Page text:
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Thursday, December 13, 2007

Use Your Multi-Meter to Check that RV 50 Amp Receptacle

Not all RV hook-ups are created equal. Make it a habit to check your electric connections BEFORE you plug in your RV power cord. You will save yourself a pile of money and you will be confident your RV site is providing you good electric current. I’ve actually found faulty 50 amp receptacles. The problem could be corrosion, a loose wire or faulty installation. This guy drove off with his power cord still connected to the pedestal and damaged the the receptacle. So, you never know what you’re going to find even at the finest RV parks. In the video at the end of this article I demonstrate how to use your multi-meter to check a typical 50 amp service. Multi-meters are inexpensive and should be in every RVer's toolbox. This is what the inside of a 50 amp receptacle looks like. The “train tunnel” shaped hole is the ground wire (if the cover were on it would be located at the bottom of pattern - it’s the bare copper wire). The white wire is the “common” and feeds under the plastic to the top blade holder in this picture. The black wire on the right and the red wire on the left both carry 120 volts. When you push your 50 amp plug into the receptacle the left blade (red wire) gets 120 volts and the other blade (black wire) also gets 120 volts for a total of 240 volts. To thoroughly check your 50 amp service do the following. 1. Set up your multi-meter (black wire in the “COM” hole on the multi-meter and the red wire in the “AC/DC” hole). Place the wafer switch to 200 on the AC side. 2. Place the pointy end of the red multi-meter cable into the “train tunnel” shaped hole and the pointy end of the black multi-meter cable into the opposite hole. You should read zero which means your ground and common are working properly. 2. Leave the black wire where it is at and move the red wire to one of the side blade holes. The meter should read 120. Move the red wire to the opposite side and the meter should read 120. 3. Leave the red wire where it is and move the black wire to the “train tunnel” shaped hole and read 120. Next move the red wire back to the opposite side and read 120. 4. Leave the red wire where it is and move the wafer switch on the multi-meter to AC 600 and move the black lead to the opposite side from the red wire and read 240. You may get slightly different readings but as long as they are within three or four points from the 120 and 240 readings it shouldn't be a problem. If your readings are weak on one or both sides, your electric system will not appreciate it. You should bring it to the attention of management and move to a different space. However, I would check the alternate space before I moved my RV because it could be a park-wide problem. Caution, electric shock hazards may be present so be very careful when working with electric test equipment. Read and follow the directions and precautions of the multi-meter manual. Keeping you plugged into the grid - Jim Twamley, Professor of RVing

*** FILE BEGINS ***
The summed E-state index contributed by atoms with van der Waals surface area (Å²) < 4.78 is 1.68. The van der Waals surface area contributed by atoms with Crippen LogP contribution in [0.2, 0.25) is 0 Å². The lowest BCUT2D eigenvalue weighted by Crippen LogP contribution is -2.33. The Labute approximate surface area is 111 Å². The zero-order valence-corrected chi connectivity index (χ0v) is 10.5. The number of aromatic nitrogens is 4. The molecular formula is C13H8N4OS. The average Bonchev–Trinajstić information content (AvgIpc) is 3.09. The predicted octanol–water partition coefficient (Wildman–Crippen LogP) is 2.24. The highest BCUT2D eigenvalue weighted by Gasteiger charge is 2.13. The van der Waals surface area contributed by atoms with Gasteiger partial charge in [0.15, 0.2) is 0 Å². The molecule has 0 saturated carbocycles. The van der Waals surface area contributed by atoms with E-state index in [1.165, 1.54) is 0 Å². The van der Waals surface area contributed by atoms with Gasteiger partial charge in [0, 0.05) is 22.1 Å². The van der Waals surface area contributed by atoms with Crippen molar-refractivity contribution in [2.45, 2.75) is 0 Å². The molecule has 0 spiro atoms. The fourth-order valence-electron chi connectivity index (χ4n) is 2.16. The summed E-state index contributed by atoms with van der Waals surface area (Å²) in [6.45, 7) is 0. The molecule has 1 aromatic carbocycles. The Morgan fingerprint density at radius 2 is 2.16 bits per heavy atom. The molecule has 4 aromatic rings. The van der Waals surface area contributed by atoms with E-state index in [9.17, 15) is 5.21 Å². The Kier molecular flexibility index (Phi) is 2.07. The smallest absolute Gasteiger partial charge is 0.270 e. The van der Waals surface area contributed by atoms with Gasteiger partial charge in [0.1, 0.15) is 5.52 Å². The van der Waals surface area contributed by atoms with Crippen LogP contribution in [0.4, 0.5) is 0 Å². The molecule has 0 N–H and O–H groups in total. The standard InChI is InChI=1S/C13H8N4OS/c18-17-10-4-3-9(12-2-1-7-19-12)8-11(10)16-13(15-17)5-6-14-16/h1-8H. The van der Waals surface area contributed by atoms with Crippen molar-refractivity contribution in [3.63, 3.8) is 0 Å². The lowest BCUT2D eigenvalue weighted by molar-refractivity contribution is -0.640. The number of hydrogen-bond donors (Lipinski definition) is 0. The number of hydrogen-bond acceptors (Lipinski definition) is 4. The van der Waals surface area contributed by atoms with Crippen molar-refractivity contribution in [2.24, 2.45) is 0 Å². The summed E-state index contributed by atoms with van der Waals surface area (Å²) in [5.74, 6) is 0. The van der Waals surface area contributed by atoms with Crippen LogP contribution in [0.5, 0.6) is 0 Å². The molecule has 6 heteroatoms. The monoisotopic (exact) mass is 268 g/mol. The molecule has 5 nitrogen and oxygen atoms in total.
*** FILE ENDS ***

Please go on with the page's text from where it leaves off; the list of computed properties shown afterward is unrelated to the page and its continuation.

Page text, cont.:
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13 Comments:

  • How about an article on checking
    30A?

    By Blogger Syd, at December 13, 2007 7:51:00 AM PST  

  • I need to also know how to check 30 amp. PLEASE!!

    By Anonymous Windermere, at December 13, 2007 4:27:00 PM PST  

  • So you want to know how to use a multimeter with a 30 amp receptacle - OK, next time I'm at a regular campground with 30 amp service I'll do a video. Right now I'm staying at a relatives' house and building a desk out of walnut for the motorhome. So I probably won't get to it until after Christmas. Thanks for your readership. Jim Twamley